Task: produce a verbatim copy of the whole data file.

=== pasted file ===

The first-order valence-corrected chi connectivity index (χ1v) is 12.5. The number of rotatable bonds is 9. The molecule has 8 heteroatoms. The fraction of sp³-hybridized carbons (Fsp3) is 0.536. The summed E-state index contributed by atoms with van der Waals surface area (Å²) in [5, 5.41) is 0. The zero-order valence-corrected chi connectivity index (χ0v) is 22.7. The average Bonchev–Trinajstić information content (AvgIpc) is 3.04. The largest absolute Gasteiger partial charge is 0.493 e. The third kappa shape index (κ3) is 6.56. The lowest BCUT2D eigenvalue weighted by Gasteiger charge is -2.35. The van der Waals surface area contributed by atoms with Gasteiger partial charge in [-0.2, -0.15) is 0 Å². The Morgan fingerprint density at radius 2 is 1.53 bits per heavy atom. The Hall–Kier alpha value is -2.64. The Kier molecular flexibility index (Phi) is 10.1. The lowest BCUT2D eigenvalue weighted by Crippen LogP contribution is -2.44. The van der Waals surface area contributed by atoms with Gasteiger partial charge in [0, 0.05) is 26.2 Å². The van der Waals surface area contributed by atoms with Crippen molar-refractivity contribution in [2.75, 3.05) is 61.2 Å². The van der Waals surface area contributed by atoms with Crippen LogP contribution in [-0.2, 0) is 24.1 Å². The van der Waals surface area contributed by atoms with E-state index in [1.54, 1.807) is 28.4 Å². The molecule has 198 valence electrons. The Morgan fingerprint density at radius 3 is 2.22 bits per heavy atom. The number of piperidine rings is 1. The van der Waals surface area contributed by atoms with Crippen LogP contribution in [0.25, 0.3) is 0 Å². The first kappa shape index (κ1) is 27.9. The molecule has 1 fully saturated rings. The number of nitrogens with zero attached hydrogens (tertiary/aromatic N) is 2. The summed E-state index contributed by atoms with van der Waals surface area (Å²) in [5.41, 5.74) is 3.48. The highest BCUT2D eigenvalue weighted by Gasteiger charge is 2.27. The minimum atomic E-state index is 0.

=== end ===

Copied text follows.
The first-order valence-corrected chi connectivity index (χ1v) is 12.5. The number of rotatable bonds is 9. The molecule has 8 heteroatoms. The fraction of sp³-hybridized carbons (Fsp3) is 0.536. The summed E-state index contributed by atoms with van der Waals surface area (Å²) in [5, 5.41) is 0. The zero-order valence-corrected chi connectivity index (χ0v) is 22.7. The average Bonchev–Trinajstić information content (AvgIpc) is 3.04. The largest absolute Gasteiger partial charge is 0.493 e. The third kappa shape index (κ3) is 6.56. The lowest BCUT2D eigenvalue weighted by Gasteiger charge is -2.35. The van der Waals surface area contributed by atoms with Gasteiger partial charge in [-0.2, -0.15) is 0 Å². The Morgan fingerprint density at radius 2 is 1.53 bits per heavy atom. The Hall–Kier alpha value is -2.64. The Kier molecular flexibility index (Phi) is 10.1. The lowest BCUT2D eigenvalue weighted by Crippen LogP contribution is -2.44. The van der Waals surface area contributed by atoms with Gasteiger partial charge in [0, 0.05) is 26.2 Å². The van der Waals surface area contributed by atoms with Crippen molar-refractivity contribution in [2.75, 3.05) is 61.2 Å². The van der Waals surface area contributed by atoms with Crippen LogP contribution in [-0.2, 0) is 24.1 Å². The van der Waals surface area contributed by atoms with E-state index in [1.54, 1.807) is 28.4 Å². The molecule has 198 valence electrons. The Morgan fingerprint density at radius 3 is 2.22 bits per heavy atom. The number of piperidine rings is 1. The van der Waals surface area contributed by atoms with Crippen LogP contribution in [0.25, 0.3) is 0 Å². The first kappa shape index (κ1) is 27.9. The molecule has 1 fully saturated rings. The number of nitrogens with zero attached hydrogens (tertiary/aromatic N) is 2. The summed E-state index contributed by atoms with van der Waals surface area (Å²) in [5.41, 5.74) is 3.48. The highest BCUT2D eigenvalue weighted by Gasteiger charge is 2.27. The minimum atomic E-state index is 0.